All metadata remaining resident in memory all the time gives huge performance boosts. Lookups happen incredibly rapidly, with near-zero latency, and copying or cloning data is simply an in-memory metadata update.
Built-in Software Features
There are four software features built-in to XIOS that I find particularly interesting. I’ll walk through each of them below.
While almost every storage platform available today offers an option for thin provisioning, XtremIO ends up being thinner than most.
By taking advantage of the content-based data placement methodology described above, every LUN on an XtremIO cluster is automatically thin-provisioned. There’s no need to pre-allocate some storage or set it to auto-add extents if it need them. XtremIO only allocates storage on an as-needed basis, one unique 4KB block at a time…
Inline Data Reduction
As described above, as data is written to the XtremIO, each 4KB block is digitally fingerprinted, giving it a unique ID. Each unique block is written to SSD only once. Any duplicate instances of a given block simply cause an in-memory metadata update.
How much capacity-reduction any given customer will see from this feature is entirely dependent upon the particular data set being stored, but EMC says customers are seeing up to a 5:1 data reduction ratio. This means that an individual X-Brick’s 7.5TB of usable space could effectively store up to 35TB of data…
XDP stands for XtremIO Data Protection and is what XIOS uses instead of RAID to protect against SSD failure. It’s different in its approach to protecting the data, and accomplishes the job with a lower space overhead.
RAID writes full stripes across drives. XDP has been optimized to write partial stripes of unique 4KB blocks. This allows the system to perform at the same level whether it’s nearly empty or nearly full.
XDP requires no dedicated hot spares. In the event of an SSD failure, it uses a distributed rebuild process to recreate the missing data on the free space of all the remaining drives. Due to XtremIO’s thin provisioning, only actual data blocks need to be recreated – no need to rebuild empty space as can happen in a drive rebuild under traditional RAID protection.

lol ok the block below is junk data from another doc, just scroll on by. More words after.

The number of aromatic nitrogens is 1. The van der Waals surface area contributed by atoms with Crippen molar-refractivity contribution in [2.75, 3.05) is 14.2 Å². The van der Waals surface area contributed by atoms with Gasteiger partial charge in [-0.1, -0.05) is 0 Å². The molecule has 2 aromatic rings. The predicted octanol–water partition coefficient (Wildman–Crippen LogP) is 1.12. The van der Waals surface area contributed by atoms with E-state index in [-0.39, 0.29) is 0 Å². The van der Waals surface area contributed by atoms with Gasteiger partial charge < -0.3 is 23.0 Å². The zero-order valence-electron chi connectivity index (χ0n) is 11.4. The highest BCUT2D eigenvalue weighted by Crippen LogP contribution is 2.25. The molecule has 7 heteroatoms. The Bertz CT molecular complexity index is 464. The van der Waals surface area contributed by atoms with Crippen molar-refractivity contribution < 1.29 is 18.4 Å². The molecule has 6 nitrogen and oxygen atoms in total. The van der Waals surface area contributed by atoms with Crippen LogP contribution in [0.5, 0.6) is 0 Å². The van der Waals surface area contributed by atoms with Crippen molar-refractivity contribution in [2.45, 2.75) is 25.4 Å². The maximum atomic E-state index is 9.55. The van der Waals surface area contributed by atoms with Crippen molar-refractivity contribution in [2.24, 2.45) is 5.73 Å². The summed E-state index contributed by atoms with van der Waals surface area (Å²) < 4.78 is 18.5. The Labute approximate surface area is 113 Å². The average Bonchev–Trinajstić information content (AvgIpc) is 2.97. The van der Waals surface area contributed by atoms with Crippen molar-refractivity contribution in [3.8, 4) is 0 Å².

XDP allows the XtremIO cluster to withstand a failure of up to six (6) SSD drives within a single X-Brick. It accomplishes this with only an 8% capacity overhead. XDP’s read and write I/O overhead also compares quite favorably with that of traditional RAID, as can be seen in the table below.
I’ve always been a huge fan of VMware vSphere’s VAAI (vSphere Storage APIs for Array Integration).
XtremIO’s method of keeping metadata resident in memory always means that that it responds at the VAAI X-COPY command with blinding speed. X-COPY is used when vSphere wants to copy or clone a VMDK file on an array that supports VAAI. Instead of vSphere needing to read the entire file and then re-write the entire file, vSphere instructs the storage to make a copy on vSphere’s behalf. For some storage this means taking advantage of native snapshot utilities. For XtremIO, this means an in-memory metadata update and no writing of any additional blocks to disk at all…
Today, an XtremIO cluster can scale from one to four 10TB X-Bricks. EMC describes this as scaling from 10 to 40TB of raw SSD capacity, but remember that you can only add X-Brick increments of storage, so think of it as having a choice of either 10, 20, 30, or 40TB of raw capacity.
EMC has announced plans to launch a higher-capacity X-Brick in Q1 of 2014. These X-Bricks will use larger SSDs and will have 20TB of raw capacity each. Again, EMC will describe this as scaling from 20 to 80TB of raw capacity, but think of it as having a choice of either 20, 40, 60, or 80TB of raw capacity.
The current X-Bricks and the future higher-capacity ones cannot be mixed. An XtremIO cluster is limited to X-Bricks of identical capacity.
While in the initial launch, an XtremIO cluster is limited to a maximum of four X-Bricks, there is no theoretical or architectural limit to the size of a cluster. (Although you would, in practice, be limited by the number of ports available on your Infiniband switches.) EMC has stated that the next generation of XtremIO will scale to 8 X-Bricks.
EMC is likely to make higher scaling options available in the future if there is sufficient market demand for larger clusters.
The XtremIO performance numbers are nothing short of impressive. More so when you understand how performance was measured:
- All performance (including latency) was measured end-to-end from the host
- Workloads used were 100% random
- Different mixes (100% reads, 100% writes, 50/50) were all tested
- Tests were performed with the cluster filled to 80% capacity
- Tests were run over extended time periods
How did XtremIO perform? Check the numbers in the table below:
The 10TB X-Brick version of XtremIO is generally available now. The 20TB X-Brick version will be available in Q1 of 2014.
VCE recently announced plans to release a Vblock based upon XtremIO before the end of the year. I anticipate their announcing the general availability of that model Vblock shortly.